I have a couple questions regarding organizing projects and orchestrations, both from a Studio and a WMC perspective.
I'm working on an SFDC integration. We have a number of orchestrations for each object we've integrated. Initially, I've created separate CI projects for each object, so a project will contain only the orchestrations relevant to that object. So right now, I have 6 projects, each specific to an object and containing a small number of orchestrations (2 - 8). However, there is also much in common with each of the projects (endpoints, wsdls, custom functions, some configuration properites).
One big drawback to the way I've organized this is that you can only open one project in Studio. So if I need to make the same change across multiple projects, I have to do each one separate and have to do it manually (can I copy/paste between projects?). Therefore, I've been thinking about combining all the orchestrations into a single CI project.
Overall, what are issues/implications with a large number of projects containing a small number of orchestrations vs. a small number of projects containing a large number of orchestrations? Is there any impact one way or another for the WMC and runtime? Is there performance overhead having a large number of projects each containing a small number of orchestrations?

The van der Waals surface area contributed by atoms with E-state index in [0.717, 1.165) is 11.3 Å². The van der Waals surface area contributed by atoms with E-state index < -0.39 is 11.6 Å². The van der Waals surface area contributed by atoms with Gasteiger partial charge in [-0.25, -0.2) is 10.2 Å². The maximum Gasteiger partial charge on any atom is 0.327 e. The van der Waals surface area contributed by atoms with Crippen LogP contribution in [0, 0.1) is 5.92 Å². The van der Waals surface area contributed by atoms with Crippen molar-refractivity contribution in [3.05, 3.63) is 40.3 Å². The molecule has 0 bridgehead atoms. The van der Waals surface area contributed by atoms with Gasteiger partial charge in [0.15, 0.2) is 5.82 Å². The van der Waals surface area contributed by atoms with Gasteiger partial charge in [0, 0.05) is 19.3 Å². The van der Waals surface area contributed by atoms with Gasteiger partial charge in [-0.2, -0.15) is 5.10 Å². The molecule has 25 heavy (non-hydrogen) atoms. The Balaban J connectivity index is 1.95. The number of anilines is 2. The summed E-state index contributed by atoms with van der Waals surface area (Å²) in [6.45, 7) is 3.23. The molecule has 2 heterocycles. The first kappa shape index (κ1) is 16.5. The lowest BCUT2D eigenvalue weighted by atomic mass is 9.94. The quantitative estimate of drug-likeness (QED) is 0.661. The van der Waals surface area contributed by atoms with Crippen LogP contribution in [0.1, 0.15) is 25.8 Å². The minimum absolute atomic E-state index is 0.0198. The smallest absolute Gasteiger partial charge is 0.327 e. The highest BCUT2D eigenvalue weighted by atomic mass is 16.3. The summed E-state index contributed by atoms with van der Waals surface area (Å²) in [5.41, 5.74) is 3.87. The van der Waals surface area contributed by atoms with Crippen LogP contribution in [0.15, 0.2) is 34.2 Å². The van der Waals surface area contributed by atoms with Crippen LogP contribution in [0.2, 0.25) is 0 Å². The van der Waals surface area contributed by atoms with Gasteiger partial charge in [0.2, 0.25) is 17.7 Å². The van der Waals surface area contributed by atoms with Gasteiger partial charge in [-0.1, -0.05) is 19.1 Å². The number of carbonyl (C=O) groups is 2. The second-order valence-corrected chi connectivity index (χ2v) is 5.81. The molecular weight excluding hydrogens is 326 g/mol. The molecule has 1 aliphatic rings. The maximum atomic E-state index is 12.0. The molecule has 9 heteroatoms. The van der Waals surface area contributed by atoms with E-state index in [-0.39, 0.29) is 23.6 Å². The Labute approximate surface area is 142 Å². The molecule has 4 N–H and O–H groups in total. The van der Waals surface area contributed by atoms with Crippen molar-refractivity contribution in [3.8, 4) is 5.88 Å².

Any insights/experiences/best practices regarding organizing proejcts and orchestrations, from a Studio and from an appliance perspective, would be greatly appreciated.
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1 reply Latest Post - 2013-01-07T09:26:12Z by SystemAdmin
Pinned topic project/orchestration organization
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Updated on 2013-01-07T09:26:12Z at 2013-01-07T09:26:12Z by SystemAdmin
SystemAdmin 110000D4XK100 PostsACCEPTED ANSWER
Re: project/orchestration organization2013-01-07T09:26:12Z in response to SystemAdminHi Mark,
I know this post is now 3 years old and your problem might have been solved meanwhile, but I want to provide an answer for others who might have the same problem.
Your design seemed to be reasonable. It is possible to copy orchestrations using Cast Iron UI with a right-click on the orchestration and select copy. Open the other project and select paste.
As an alternative, the files stored in the project folder under orchestrations or endpoints can be copied. Remember to save your projects in Cast Iron before copying to make the changes take effect.
Regarding general project/orchestration design, there are several aspects to take into account:
- Reuse of certain parts in other orchestrations - do copy and paste or use common projects (e.g. common error handler)
- Availability: If all orchestrations are contained in one project, a new version requires a project to be stopped.
- If a project is stopped, all orchestrations are stopped. Therefore orchestrations contained in one project should be related.
- I am not aware of any performance restrictions that have an effect on orchestration design.
For further information please check chapter 3.3, 3.4, and 6.1.3 Cast Iron redbook